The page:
Learning to be lonely

When I spent a summer singing in the Italian countryside a few years ago, I had a roommate for the first time in years. I found out during the course of our time together that she thought I was horribly rude and hated her, for I didn’t talk to her very much. Problem was, I was so used to living alone that I could go hours and hours without talking to anyone, and I did so, even when she was in the apartment. It wasn’t personal, I was just used to being alone.

Over the past year or so, this blog has traced the outlines of my story of falling ill with Crohn’s disease, but the story it has traced even more lightly is my story of falling in love. It began long before my diagnosis, and savvy readers may have been able to see its shadow over many of the posts that ostensibly have nothing to do with romance. But I resist writing much about it: there’s another stakeholder in this story, and besides, I need to save something for my memoir.

We live at a distance just close enough to see each other often and just far enough to be a pain in the rear. For this reason I didn’t really expect our initial flirtation to go anywhere. I had cut off plenty of other budding relationships for much less than a three-hour drive. I was wrong, and now it’s been well over a year that we haven’t gone more than ten days without seeing each other.

Being part of a partnership after many long years of being single was not easy. I was quite happy as a single person. I was focused and had wonderful relationships with lots of people. I was master of my domain, free to arrange my schedule and my apartment however I saw fit. I didn’t have to clean if I didn’t want to. And I rarely wanted to.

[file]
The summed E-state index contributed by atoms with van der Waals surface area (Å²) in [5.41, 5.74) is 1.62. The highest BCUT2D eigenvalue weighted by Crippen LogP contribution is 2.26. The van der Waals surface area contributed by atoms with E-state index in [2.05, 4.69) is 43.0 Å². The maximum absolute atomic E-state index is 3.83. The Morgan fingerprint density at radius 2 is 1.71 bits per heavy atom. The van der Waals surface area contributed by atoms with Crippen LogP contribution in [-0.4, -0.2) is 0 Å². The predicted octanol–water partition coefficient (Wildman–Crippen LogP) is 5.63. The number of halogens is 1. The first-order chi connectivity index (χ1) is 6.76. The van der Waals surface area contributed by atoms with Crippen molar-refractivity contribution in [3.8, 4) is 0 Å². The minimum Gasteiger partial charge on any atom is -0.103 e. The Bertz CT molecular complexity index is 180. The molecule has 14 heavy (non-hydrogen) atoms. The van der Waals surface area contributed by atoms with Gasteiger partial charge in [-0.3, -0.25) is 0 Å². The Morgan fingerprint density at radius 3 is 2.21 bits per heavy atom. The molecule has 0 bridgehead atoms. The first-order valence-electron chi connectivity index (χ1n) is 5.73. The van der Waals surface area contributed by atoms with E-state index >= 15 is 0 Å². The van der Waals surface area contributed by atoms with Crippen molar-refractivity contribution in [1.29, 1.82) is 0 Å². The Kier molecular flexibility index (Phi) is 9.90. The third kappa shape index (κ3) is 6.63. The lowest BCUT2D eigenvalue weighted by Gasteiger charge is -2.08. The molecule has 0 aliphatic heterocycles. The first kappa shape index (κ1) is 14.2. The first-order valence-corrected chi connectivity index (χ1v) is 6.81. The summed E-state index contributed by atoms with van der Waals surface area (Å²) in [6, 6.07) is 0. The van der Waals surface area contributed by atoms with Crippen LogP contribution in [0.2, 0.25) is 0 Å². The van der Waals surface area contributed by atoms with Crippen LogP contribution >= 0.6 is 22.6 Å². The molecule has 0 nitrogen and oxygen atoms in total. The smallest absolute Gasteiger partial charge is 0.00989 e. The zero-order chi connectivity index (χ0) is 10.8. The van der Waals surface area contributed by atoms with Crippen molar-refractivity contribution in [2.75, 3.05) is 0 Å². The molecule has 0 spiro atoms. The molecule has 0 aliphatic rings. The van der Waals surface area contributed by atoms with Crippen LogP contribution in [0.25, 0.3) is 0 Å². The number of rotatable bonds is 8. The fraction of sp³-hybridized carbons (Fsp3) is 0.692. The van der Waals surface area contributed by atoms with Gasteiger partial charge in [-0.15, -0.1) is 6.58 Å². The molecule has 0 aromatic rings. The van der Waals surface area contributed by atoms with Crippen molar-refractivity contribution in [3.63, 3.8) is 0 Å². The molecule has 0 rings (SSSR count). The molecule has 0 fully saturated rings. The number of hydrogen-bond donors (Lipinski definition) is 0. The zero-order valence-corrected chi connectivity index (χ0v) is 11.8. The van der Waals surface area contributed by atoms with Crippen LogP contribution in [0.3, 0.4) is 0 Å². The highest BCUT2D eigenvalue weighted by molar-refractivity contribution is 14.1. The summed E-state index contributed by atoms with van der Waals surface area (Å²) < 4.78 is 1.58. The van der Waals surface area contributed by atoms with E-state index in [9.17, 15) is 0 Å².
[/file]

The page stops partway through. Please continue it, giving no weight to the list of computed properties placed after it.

This weekend I am in the middle of one of those horrid ten-day stretches when we don’t see each other, and I am terribly lonely, and that is new to me. I never felt lonely when I was single. In fact, I felt complete. But love finally succeeded at cracking open my heart and now there is part of it that is exposed and raw. I am convinced this is a good thing.

There is a Joni Mitchell song in which she confesses “when he’s gone, me and them lonesome blues collide. The bed’s too big, the frying pan’s too wide”. When you compare your life to a Joni Mitchell song you know you’re in trouble. But she is beloved for making pain tolerable – even beautiful.

There is beauty in this loneliness.

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8 Responses to Learning to be lonely

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